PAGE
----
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Bush Administration Faces More Tough Questions Over Port Management Deal


Bush administration officials faced more tough questions Wednesday from Democrats and Republicans over the pending U.S. ports management deal in which Dubai Ports World, based in the United Arab Emirates, would take over management of six major U.S. ports.

Another day of controversy underscored in a dramatic way how extensively opposition to the ports issue crosses political lines, and how difficult it will be for President Bush to avert more political damage from the matter.

Dubai Ports World has agreed to delay its actual management takeover at ports in New York City, New Jersey, Philadelphia, Baltimore, Miami and New Orleans, to allow for a new 45-day review period.

Critics accuse the Bush administration of failing to thoroughly investigate potential national security implications of the deal, a charge key government officials strongly deny.

Appearing at a House of Representatives hearing, Deputy Treasury Secretary Robert Kimmitt reiterated the government position that the deal was thoroughly vetted. "In contrast to some accounts, this transaction was not rushed through the review process in early February, nor was it casual and cursory," he said.

Michael Jackson, Deputy Secretary in the Department of Homeland Security added that "we had an adequate amount of time, a fully structured and resourced review of this matter."

The officials faced tough questions from lawm akers asking why aspects of the ports deal, and questions about United Arab Emirates policies toward Israel among other issues, did not trigger a more exhaustive initial review.

Republican Congresswoman Deborah Pryce says she is troubled by administration statements about the need to balance security concerns with the need to maintain global trade. "To me, and to many Americans, that statement implied that there are aspects of our nation's security that must be sacrificed at the altar of free trade. That is something that I fundamentally reject," he said.

Opposition Democrats are trying to portray the ports issue as another example of what they call secretive Bush administration management and neglect of homeland security concerns.

They devoted a weekly strategy meeting to the ports issue, after which Congressman Ed Markey had these comments. "It is part of a pattern where, whether it be chemical plants, nuclear plants, cargo, airlines, the Bush administration has allowed the industries to decide how much security is provided for the American people rather than having our government decide how much security they need," he said.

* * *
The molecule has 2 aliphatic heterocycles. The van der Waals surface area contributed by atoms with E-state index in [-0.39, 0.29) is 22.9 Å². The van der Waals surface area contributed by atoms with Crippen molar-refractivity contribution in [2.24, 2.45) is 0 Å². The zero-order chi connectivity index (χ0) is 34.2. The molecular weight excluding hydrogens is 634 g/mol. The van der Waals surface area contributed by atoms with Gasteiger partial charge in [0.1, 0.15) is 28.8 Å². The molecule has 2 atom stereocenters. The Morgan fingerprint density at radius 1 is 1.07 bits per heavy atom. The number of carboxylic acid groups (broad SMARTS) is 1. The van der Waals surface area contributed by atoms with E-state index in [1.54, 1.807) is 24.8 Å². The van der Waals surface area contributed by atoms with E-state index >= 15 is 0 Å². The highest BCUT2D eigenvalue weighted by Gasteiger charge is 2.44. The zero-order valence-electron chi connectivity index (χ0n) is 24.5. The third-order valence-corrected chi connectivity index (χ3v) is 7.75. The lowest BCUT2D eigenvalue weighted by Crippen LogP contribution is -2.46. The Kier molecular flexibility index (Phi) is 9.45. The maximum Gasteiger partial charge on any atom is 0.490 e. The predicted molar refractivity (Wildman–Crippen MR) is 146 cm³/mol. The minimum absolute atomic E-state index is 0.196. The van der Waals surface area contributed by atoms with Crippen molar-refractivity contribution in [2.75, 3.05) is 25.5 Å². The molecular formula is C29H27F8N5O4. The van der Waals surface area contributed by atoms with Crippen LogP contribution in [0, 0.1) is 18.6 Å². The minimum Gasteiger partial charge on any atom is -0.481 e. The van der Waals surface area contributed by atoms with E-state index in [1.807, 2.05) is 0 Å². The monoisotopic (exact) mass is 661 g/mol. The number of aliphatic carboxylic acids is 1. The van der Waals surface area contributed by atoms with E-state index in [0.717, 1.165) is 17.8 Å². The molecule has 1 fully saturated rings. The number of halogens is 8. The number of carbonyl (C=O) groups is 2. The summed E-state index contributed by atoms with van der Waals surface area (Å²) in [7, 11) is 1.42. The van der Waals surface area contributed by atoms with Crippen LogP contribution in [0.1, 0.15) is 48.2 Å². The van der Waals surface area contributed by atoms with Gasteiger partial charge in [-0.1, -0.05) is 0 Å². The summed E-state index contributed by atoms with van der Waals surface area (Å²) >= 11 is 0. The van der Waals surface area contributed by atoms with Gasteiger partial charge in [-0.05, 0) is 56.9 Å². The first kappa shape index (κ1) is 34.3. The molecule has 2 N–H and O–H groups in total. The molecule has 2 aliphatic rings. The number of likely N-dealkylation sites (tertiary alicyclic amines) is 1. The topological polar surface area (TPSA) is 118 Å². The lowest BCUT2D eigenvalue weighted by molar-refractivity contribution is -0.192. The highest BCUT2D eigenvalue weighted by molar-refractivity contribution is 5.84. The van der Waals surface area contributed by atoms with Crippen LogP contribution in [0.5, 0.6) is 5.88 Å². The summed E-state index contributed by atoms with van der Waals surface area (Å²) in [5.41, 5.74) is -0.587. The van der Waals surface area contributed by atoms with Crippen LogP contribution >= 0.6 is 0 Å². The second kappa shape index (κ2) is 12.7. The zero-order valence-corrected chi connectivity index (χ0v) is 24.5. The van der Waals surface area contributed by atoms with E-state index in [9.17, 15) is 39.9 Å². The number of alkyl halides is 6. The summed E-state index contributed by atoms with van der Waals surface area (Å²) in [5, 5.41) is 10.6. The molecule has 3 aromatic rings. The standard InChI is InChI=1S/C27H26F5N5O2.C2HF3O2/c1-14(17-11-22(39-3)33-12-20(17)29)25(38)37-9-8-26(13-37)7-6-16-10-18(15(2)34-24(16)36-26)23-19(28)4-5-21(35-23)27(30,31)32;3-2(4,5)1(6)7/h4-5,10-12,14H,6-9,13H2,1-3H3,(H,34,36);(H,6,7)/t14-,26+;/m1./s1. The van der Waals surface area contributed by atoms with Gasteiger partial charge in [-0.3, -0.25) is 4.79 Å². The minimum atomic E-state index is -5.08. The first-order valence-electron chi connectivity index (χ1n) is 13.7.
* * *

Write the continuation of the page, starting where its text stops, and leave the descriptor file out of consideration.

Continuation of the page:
Government officials strongly deny such allegations, and insist the ports deal received an intensive review by a special multi-agency committee on foreign investment.

James Glassman, of the American Enterprise Institute, calls the intense reaction to the ports deal out of proportion to the possible risks involved. "Obviously we are all deeply troubled by the national security implications of this transaction, particularly because it was not given the highest level of priority, it was not given the highest level of consideration by the highest levels of leadership in our government," he said.

However, Congressman Peter King, the Republican chairman of the House Homeland Security Committee, expressed skepticism about what he calls changing stories from the administration.

Senate Republicans joined Democrats in urging Congress to scrupulously review the ports deal. "Obviously we are all deeply troubled by the national security implications of this transaction, particularly because it was not given the highest level of priority," said Olympia Snowe, a Maine Republican:

Officials told lawmakers that after the new 45-day review of the Dubai Ports World deal, a report will be sent to Congress.

However, Democrats want the Republican-controlled Congress, as part of an effort to assert oversight powers, to pass legislation placing a hold on the ports management takeover, and formally ordering a 45-day review.

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